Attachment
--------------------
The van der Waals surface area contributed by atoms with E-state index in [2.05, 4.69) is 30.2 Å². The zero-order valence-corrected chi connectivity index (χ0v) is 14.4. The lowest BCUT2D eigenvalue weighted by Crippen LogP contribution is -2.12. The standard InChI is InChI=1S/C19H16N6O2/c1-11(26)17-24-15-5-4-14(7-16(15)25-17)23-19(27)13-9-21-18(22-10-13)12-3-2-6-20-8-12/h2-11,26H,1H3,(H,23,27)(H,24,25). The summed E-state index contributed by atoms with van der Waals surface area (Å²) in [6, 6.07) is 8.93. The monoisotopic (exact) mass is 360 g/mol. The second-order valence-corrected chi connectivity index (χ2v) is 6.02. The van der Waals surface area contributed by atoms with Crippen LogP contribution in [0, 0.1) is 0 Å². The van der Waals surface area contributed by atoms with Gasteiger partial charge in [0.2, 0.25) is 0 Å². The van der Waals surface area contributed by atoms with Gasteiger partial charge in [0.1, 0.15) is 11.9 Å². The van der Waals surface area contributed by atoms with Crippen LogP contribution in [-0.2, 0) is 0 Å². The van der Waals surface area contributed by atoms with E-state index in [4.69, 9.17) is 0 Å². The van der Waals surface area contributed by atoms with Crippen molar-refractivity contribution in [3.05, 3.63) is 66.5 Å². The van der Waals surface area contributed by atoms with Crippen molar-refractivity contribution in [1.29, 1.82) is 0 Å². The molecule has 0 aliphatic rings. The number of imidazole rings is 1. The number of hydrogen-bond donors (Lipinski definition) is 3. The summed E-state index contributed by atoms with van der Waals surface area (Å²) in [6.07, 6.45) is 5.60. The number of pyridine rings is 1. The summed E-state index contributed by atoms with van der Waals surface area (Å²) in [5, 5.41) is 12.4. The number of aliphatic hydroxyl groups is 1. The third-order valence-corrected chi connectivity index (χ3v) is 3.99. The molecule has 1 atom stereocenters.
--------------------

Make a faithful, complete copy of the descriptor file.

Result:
The van der Waals surface area contributed by atoms with E-state index in [2.05, 4.69) is 30.2 Å². The zero-order valence-corrected chi connectivity index (χ0v) is 14.4. The lowest BCUT2D eigenvalue weighted by Crippen LogP contribution is -2.12. The standard InChI is InChI=1S/C19H16N6O2/c1-11(26)17-24-15-5-4-14(7-16(15)25-17)23-19(27)13-9-21-18(22-10-13)12-3-2-6-20-8-12/h2-11,26H,1H3,(H,23,27)(H,24,25). The summed E-state index contributed by atoms with van der Waals surface area (Å²) in [6, 6.07) is 8.93. The monoisotopic (exact) mass is 360 g/mol. The second-order valence-corrected chi connectivity index (χ2v) is 6.02. The van der Waals surface area contributed by atoms with Crippen LogP contribution in [0, 0.1) is 0 Å². The van der Waals surface area contributed by atoms with Gasteiger partial charge in [0.2, 0.25) is 0 Å². The van der Waals surface area contributed by atoms with Gasteiger partial charge in [0.1, 0.15) is 11.9 Å². The van der Waals surface area contributed by atoms with Crippen LogP contribution in [-0.2, 0) is 0 Å². The van der Waals surface area contributed by atoms with E-state index in [4.69, 9.17) is 0 Å². The van der Waals surface area contributed by atoms with Crippen molar-refractivity contribution in [3.05, 3.63) is 66.5 Å². The van der Waals surface area contributed by atoms with Crippen molar-refractivity contribution in [1.29, 1.82) is 0 Å². The molecule has 0 aliphatic rings. The number of imidazole rings is 1. The number of hydrogen-bond donors (Lipinski definition) is 3. The summed E-state index contributed by atoms with van der Waals surface area (Å²) in [6.07, 6.45) is 5.60. The number of pyridine rings is 1. The summed E-state index contributed by atoms with van der Waals surface area (Å²) in [5, 5.41) is 12.4. The number of aliphatic hydroxyl groups is 1. The third-order valence-corrected chi connectivity index (χ3v) is 3.99. The molecule has 1 atom stereocenters.